Gold Standard certification plan awaits Law Ministry nod
At least one of the manufacturing facilities of the company will have to be approved by two reputed foreign authorities.
The company will have to spend five per cent of its turnover, subject to a minimum of Rs 50 crore a year, on R&D activities.
It will also need to have a minimum of 200 scientists on its rolls.
New Delhi, May 13 Indian drug companies that meet a slew of criteria, including approval of at least one of their manufacturing facilities by two reputed foreign regulatory authorities, may become eligible to a Gold Standard certification from the Government.
This would entitle them to claim a 200 per cent Maximum Allowable Post-Manufacturing Expense (MAPE) component while fixing the product prices in respect of 354 life saving drugs proposed to be brought under the control regime.
The proposal has been forwarded to the Law Ministry by the Group of Ministers (GoM) on pharma pricing, headed by Mr Sharad Pawar. The ‘regular’ companies those are not eligible for the Gold Standard certification will be able to avail themselves of only 150 per cent MAPE over and above their production cost.
“To be eligible for the Gold Standard, the companies will have to meet certain specified criteria on research and development activities and they must also have internationally approved production facilities,” senior Ministry officials said.
In order to be eligible, the company will have to spend five per cent of its turnover, subject to a minimum of Rs 50 crore a year, on research and development activities. The company will also need to have a minimum of 200 scientists on its rolls, officials said.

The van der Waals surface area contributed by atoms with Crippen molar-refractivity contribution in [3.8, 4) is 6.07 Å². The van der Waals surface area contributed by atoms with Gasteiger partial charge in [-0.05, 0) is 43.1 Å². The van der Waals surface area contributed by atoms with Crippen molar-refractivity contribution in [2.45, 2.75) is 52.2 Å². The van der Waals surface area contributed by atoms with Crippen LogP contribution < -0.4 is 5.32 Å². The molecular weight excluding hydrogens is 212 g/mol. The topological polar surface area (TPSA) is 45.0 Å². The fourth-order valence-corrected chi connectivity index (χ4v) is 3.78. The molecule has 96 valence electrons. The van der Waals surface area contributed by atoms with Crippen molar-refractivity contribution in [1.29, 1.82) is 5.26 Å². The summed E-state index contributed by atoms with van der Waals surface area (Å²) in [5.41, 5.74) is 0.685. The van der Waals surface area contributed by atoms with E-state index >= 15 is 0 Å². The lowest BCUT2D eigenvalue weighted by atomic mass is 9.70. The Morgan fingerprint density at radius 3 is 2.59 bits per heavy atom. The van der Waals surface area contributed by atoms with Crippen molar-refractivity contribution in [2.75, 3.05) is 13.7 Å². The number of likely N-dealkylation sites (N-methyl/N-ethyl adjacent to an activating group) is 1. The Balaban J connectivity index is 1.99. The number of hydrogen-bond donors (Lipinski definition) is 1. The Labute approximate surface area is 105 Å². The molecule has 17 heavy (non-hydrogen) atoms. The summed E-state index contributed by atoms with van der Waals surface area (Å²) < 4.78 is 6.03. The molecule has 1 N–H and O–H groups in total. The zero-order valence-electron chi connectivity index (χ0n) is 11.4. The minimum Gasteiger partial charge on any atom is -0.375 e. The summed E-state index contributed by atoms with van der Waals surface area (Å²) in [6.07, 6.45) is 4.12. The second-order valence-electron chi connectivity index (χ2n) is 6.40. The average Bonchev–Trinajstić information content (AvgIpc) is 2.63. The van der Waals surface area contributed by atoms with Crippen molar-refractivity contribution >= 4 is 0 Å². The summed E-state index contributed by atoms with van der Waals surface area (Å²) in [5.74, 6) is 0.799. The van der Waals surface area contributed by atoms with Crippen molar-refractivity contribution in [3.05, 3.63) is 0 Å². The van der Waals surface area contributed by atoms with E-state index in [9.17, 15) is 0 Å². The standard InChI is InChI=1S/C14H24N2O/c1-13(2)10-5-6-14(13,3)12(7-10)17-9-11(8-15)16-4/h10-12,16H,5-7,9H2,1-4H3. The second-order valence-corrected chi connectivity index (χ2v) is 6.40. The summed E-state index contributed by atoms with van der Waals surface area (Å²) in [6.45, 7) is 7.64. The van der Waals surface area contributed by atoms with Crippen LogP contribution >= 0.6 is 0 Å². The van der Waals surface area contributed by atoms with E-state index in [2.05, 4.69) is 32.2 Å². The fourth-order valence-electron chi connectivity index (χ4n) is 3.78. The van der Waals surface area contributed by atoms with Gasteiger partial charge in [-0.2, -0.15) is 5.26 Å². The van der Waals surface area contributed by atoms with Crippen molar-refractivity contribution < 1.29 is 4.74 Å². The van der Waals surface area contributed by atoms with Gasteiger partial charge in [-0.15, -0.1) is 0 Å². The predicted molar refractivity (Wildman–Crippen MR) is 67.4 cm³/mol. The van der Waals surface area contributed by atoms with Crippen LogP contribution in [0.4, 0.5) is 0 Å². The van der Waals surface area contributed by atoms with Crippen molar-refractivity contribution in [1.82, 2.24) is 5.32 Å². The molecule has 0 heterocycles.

Ministry officials pointed out that if the Law Ministry favours imposing price control on essential medicines in order to make them affordable to the masses, then prices will come down by 18 to 64 per cent, according to the findings of a survey presented to the GoM in its last meeting.
The survey, conducted by public sector Rajasthan Drugs & Pharmaceuticals Ltd (RDPL), for Gold Standard companies (to enjoy 200 per cent MAPE) the price reduction would be in the range of 18 per cent to 56 per cent and for regular companies (150 per cent MAPE) the reduction would be in the range of 45 per cent to 65 per cent.
According to the findings of the survey, through price control measures prices of antimicrobials could be brought down by 33-45 per cent, anti-allergics by 36-47 per cent, anti-inflammatory medicines by 40-50 per cent, gastro drugs by 51-59 per cent, cardiovascular drugs by 48-57 per cent, anti-diabetics by 18-32 per cent and anxiolytics by 56-64 per cent.
According to sources, the report was presented to the GoM in its last meeting on April 30. However, its total implication would be discussed in detail only if the Law Ministry is in favour of price control.
The Department of Chemicals and Pharmaceuticals had proposed to the Cabinet to bring 354 commonly used drugs under price control following which the GoM on pricing was set up. Currently, the National Pharmaceutical Pricing Authority (NPPA) keeps a check on prices of 74 bulk drugs under the Drug Price Control Order (DPCO) and revises them periodically. Bringing the 354 essential medicines under the NPPA supervision will mean that the companies would have to share production cost data with the NPPA.
Passing the test
The domestic pharmaceutical majors that are likely to qualify for the Gold Standard certification include Ranbaxy, Dr Reddy’s Labs and Jubilant Organosys.
Going by a thumb rule of spending five per cent of the turnover subject to a minimum annual R&D budget of Rs 50 crore makes it possible for companies with more than Rs 1,000 crore turnover eligible for the certification.
According to information available on the Internet, Ranbaxy has more than 1,200 scientists, Dr Reddy’s has more than 300 scientists and Jubilant Organosys has over 1,200 scientists.Related Stories:
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